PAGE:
Steve Baker: If one is a child of Thatcher, "this is what one believes".
This week, I was glad to hear David Cameron say "I'd rather be a child of Thatcher than a son of Brown" but what does that mean for policy and society?
Famously, Lady Thatcher settled a discussion by taking a book from her handbag and banging it on the table, declaring,
"This is what we believe."
The book was F A Hayek's The Constitution of Liberty. What is less well known is that the book's postscript is titled "Why I am Not a Conservative". The whole essay repays close reading but this section speaks volumes:
"Conservatism proper is a legitimate, probably necessary, and certainly widespread attitude of opposition to drastic change. It has, since the French Revolution, for a century and a half played an important role in European politics. Until the rise of socialism its opposite was liberalism. There is nothing corresponding to this conflict in the history of the United States, because what in Europe was called "liberalism" was here the common tradition on which the American polity had been built: thus the defender of the American tradition was a liberal in the European sense. This already existing confusion was made worse by the recent attempt to transplant to America the European type of conservatism, which, being alien to the American tradition, has acquired a somewhat odd character. And some time before this, American radicals and socialists began calling themselves "liberals." I will nevertheless continue for the moment to describe as liberal the position which I hold and which I believe differs as much from true conservatism as from socialism. Let me say at once, however, that I do so with increasing misgivings, and I shall later have to consider what would be the appropriate name for the party of liberty. The reason for this is not only that the term "liberal" in the United States is the cause of constant misunderstandings today, but also that in Europe the predominant type of rationalistic liberalism has long been one of the pacemakers of socialism."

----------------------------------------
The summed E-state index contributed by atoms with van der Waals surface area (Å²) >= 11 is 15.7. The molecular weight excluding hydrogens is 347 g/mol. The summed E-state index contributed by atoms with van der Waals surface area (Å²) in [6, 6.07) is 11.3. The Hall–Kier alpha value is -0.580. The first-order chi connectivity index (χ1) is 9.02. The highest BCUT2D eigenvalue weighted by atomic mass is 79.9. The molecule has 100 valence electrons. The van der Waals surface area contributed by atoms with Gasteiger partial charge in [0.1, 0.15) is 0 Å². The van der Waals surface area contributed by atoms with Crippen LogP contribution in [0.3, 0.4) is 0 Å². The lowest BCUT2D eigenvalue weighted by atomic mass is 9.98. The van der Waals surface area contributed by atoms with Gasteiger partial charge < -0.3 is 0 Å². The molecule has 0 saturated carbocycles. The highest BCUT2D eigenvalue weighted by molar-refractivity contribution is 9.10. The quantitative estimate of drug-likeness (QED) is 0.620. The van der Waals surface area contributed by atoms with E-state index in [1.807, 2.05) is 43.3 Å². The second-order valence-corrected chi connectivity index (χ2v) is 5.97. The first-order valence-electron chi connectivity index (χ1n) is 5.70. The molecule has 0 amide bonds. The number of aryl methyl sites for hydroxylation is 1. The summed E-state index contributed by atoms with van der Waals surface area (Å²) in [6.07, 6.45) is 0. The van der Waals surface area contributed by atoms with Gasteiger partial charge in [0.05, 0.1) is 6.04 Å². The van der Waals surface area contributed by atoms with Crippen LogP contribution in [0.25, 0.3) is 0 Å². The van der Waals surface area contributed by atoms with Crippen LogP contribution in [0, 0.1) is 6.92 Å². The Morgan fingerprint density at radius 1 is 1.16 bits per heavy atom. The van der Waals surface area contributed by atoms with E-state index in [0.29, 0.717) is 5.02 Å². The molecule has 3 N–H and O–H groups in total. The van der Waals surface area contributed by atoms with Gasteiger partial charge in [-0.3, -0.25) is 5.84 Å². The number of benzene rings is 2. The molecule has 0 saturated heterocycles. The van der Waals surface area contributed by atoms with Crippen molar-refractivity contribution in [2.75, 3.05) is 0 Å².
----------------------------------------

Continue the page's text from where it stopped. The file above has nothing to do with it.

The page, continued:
Rather surprising is what Hayek wrote in his foreword to Ludwig von Mises' Socialism: An Economic and Sociological Analysis. Hayek confessed he was one of the young idealists returning to university after World War I, looking to build a better world, who believed socialism would fulfil their hopes for a more rational and just society. Mises dashed those hopes. Hayek wrote of Mises' book:
"Socialism told us that we had been looking for improvement in the wrong direction."
So the young socialist became a classical liberal and later set out the agenda that became a radical Conservatism.
Society, human life -- a dynamic process of social cooperation and discovery -- can only go forward and our choice is as simple as it is ancient. State power or the power of responsible, cooperating individuals. To live under the authority of other people or to live in liberty, adjusting your behaviour voluntarily to others. Social responsibility, not state control. A Big Society, not Big Government.
Beyond the events of the day, I believe this Parliament will be about something of longer-term interest: the evolution of ideas amongst members of the two parties which have long been in retreat under the onslaught of those who would use state power to construct a more rational and just world. Will the Liberal Democrats rediscover their historic faith in freedom, in individuals cooperating to mutual advantage? Will Conservatives merely oppose change, or will we fulfil our commitment to liberty, responsibility, property and enterprise? Together, will we muddle through a series of moderate inconveniences or will events of historic proportion drive us towards principle?
There must always be pragmatism and compromise, and I hope you would expect an engineer to say so, but, as an engineer, I am convinced that action without ideas and definite ends in mind can be quite dangerous. As I said in the Commons:
"If the hon. Gentleman uses the word "ideological" to accuse me of having thought about how society works and what the law ought to be, of course I plead guilty."
The Constitution of Liberty is a fairly weighty read and to extract its argument is a challenge. Enter Eugene F, Miller's book Hayek's The Constitution of Liberty - An Account of Its Argument from the IEA. I thoroughly recommend it, much as I prefer the work of his mentor. Ludwig von Mises emphasised the nature of the individual in society and the mechanisms of social cooperation. I very much regret that his work is not more widely read: some truths are waiting to be rediscovered.
To that end, the IEA published Dr Eamonn Butler's Ludwig von Mises - A Primer.
Mises is exceptionally quotable, but my favourite is this:
"Society is cooperation; it is community in action."
That is what I believe. If only Lady Thatcher had said it, instead of that much misquoted section of her interview for Woman's Own...